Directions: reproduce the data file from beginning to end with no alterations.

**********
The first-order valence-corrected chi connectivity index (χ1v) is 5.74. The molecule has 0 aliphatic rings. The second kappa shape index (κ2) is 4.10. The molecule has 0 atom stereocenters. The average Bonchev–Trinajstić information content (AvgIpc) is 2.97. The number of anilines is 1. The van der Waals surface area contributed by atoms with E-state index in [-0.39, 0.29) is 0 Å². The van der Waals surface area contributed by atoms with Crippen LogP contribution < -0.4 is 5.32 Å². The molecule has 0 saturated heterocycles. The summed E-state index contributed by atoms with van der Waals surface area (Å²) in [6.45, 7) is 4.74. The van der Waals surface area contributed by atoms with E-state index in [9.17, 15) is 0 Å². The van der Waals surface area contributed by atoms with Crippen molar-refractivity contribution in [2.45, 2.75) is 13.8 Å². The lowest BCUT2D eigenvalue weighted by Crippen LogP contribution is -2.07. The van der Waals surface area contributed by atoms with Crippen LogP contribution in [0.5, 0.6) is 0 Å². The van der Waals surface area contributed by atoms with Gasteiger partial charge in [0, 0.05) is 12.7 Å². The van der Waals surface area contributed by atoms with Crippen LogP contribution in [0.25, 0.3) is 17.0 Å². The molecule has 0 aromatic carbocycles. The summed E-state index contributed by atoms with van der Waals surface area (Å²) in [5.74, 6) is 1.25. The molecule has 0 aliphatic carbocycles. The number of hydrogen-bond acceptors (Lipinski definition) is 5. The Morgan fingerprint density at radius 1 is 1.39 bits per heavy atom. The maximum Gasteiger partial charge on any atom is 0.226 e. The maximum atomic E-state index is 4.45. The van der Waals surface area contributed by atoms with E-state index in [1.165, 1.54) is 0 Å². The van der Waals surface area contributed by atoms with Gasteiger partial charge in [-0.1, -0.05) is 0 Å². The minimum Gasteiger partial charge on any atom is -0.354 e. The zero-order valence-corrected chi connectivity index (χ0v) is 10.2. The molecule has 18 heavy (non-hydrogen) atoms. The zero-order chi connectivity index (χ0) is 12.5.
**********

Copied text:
The first-order valence-corrected chi connectivity index (χ1v) is 5.74. The molecule has 0 aliphatic rings. The second kappa shape index (κ2) is 4.10. The molecule has 0 atom stereocenters. The average Bonchev–Trinajstić information content (AvgIpc) is 2.97. The number of anilines is 1. The van der Waals surface area contributed by atoms with E-state index in [-0.39, 0.29) is 0 Å². The van der Waals surface area contributed by atoms with Crippen LogP contribution < -0.4 is 5.32 Å². The molecule has 0 saturated heterocycles. The summed E-state index contributed by atoms with van der Waals surface area (Å²) in [6.45, 7) is 4.74. The van der Waals surface area contributed by atoms with E-state index in [9.17, 15) is 0 Å². The van der Waals surface area contributed by atoms with Crippen molar-refractivity contribution in [2.45, 2.75) is 13.8 Å². The lowest BCUT2D eigenvalue weighted by Crippen LogP contribution is -2.07. The van der Waals surface area contributed by atoms with Crippen LogP contribution in [0.5, 0.6) is 0 Å². The van der Waals surface area contributed by atoms with Gasteiger partial charge in [0, 0.05) is 12.7 Å². The van der Waals surface area contributed by atoms with Crippen LogP contribution in [0.25, 0.3) is 17.0 Å². The molecule has 0 aromatic carbocycles. The summed E-state index contributed by atoms with van der Waals surface area (Å²) in [5.74, 6) is 1.25. The molecule has 0 aliphatic carbocycles. The number of hydrogen-bond acceptors (Lipinski definition) is 5. The Morgan fingerprint density at radius 1 is 1.39 bits per heavy atom. The maximum Gasteiger partial charge on any atom is 0.226 e. The maximum atomic E-state index is 4.45. The van der Waals surface area contributed by atoms with E-state index in [1.165, 1.54) is 0 Å². The van der Waals surface area contributed by atoms with Gasteiger partial charge in [-0.1, -0.05) is 0 Å². The minimum Gasteiger partial charge on any atom is -0.354 e. The zero-order valence-corrected chi connectivity index (χ0v) is 10.2. The molecule has 18 heavy (non-hydrogen) atoms. The zero-order chi connectivity index (χ0) is 12.5.